"These tests of attention require intact short-term memory. Most patients with brain disorders have intact short-term memory when recall follows repetition immediately, with neither delay nor interference. When their attention is directed away from tasks by an interpolated activity, retention, even for relatively brief intervals, becomes tenuous. Patients with actual short-term memory impairment do exist but it is relatively rare (e.g. Vallar & Shallice, 1990; Warrington & Shallice, 1984), so this possibility should be evaluated. Poor performance on a simple digit span task is more likely to be representative of an attentional impairment rather than a true memory impairment.
Attentional capacity is resistant to the effects of many brain disorders. It may be restricted in the first months following head trauma but it is likely to return to normal during latter states (Bazarian et al., 1999; Lezak, 1979; Ponsford & Kinsells, 1992). Most mildly demented Alzheimer's patients have normal capacity for reciting a string of digits (Pachana et al., 1996; Rubin et al., 1992). However, when the information becomes more complex, as in sentence span tests, or more information is presented than can normally be grasped at once, as in supraspan tests (Benton et al., 1983; Milner, 1970; see also Lezak, 1995), the reduced attentional capacity of many brain-injured persons becomes evident."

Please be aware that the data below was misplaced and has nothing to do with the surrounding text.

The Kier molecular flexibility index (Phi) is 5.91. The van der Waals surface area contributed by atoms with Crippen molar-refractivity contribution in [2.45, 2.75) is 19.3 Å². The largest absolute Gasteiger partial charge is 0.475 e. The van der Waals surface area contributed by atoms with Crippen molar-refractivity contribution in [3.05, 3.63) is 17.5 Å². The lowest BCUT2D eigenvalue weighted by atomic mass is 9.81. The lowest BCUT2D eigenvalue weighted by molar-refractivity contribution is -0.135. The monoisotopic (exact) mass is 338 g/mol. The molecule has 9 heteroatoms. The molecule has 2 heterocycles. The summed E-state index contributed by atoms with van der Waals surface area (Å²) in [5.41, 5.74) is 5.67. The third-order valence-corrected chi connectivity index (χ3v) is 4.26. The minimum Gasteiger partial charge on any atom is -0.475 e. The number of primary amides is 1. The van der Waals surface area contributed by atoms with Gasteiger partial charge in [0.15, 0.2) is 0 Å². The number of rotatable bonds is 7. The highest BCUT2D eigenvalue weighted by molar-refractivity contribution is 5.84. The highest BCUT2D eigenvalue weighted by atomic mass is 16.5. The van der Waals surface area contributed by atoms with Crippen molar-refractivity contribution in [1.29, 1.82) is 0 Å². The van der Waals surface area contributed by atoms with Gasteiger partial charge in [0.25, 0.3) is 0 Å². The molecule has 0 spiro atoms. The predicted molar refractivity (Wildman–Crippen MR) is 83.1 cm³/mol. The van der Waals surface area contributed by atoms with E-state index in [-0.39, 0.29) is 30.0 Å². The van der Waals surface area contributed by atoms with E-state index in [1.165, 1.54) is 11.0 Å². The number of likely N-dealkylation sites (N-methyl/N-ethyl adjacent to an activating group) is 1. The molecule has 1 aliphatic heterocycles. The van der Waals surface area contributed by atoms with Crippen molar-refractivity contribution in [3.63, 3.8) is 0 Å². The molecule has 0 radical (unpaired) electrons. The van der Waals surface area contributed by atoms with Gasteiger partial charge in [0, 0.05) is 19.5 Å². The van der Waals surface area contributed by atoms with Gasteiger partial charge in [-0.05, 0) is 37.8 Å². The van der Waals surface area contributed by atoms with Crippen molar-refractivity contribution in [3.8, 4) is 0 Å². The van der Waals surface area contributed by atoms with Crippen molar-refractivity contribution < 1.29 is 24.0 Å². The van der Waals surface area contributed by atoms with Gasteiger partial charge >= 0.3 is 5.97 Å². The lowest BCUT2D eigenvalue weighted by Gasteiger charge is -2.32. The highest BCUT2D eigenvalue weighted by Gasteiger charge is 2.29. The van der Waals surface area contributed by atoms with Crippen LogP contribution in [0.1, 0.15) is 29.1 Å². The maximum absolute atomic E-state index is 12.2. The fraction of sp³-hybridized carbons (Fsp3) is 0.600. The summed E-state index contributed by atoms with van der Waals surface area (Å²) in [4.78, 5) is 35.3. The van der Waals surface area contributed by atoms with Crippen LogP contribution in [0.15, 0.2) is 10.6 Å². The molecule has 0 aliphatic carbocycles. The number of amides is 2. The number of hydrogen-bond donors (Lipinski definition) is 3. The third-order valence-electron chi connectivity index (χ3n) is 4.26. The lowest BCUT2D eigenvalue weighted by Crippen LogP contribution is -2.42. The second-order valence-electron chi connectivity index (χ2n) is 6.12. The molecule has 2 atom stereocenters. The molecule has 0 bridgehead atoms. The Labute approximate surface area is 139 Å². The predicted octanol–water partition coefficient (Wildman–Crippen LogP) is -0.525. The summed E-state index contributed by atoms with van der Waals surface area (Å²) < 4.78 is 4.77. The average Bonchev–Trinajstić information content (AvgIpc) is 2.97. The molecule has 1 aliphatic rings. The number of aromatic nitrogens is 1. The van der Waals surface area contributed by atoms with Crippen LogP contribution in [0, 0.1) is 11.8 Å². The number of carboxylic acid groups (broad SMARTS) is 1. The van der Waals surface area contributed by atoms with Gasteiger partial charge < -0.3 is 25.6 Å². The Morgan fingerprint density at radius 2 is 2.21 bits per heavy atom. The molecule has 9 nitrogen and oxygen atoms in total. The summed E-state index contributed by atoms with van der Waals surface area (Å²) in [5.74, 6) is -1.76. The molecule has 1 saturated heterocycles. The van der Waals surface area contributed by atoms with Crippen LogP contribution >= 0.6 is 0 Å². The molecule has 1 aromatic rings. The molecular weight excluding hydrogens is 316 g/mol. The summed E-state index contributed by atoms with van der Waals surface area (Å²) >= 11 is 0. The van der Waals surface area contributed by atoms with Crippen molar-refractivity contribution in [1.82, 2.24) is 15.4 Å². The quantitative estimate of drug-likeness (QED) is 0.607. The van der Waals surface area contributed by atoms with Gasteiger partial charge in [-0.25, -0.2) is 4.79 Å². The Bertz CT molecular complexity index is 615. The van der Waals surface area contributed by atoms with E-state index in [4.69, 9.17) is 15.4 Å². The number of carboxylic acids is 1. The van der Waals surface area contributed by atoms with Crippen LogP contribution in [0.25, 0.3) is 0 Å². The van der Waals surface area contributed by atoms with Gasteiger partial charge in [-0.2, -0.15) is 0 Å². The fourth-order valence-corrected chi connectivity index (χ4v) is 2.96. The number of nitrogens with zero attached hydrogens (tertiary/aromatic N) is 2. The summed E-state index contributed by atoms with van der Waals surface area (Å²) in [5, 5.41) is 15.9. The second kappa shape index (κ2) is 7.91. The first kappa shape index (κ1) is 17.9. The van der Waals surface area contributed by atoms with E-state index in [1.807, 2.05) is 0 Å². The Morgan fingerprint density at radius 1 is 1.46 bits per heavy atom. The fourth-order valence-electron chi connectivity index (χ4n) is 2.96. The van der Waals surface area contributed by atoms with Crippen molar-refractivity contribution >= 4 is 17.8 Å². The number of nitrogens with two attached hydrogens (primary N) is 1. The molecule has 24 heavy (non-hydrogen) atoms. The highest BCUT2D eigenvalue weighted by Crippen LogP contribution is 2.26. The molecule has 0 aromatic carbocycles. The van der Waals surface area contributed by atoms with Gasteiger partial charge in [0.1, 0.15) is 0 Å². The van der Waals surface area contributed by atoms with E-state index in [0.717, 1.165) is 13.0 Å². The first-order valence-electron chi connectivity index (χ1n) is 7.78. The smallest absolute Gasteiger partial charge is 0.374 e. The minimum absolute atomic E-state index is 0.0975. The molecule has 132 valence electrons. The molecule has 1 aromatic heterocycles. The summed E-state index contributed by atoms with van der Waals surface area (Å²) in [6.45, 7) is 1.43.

- See also this link for some information regarding the concept of attention, as it relates to the issues noted above.
Basically, what this passage indicates is that organic brain issues typically do not impact short-term memory; to the extent an individual is displaying problems with short-term memory, the actual issue is most likely related to attention.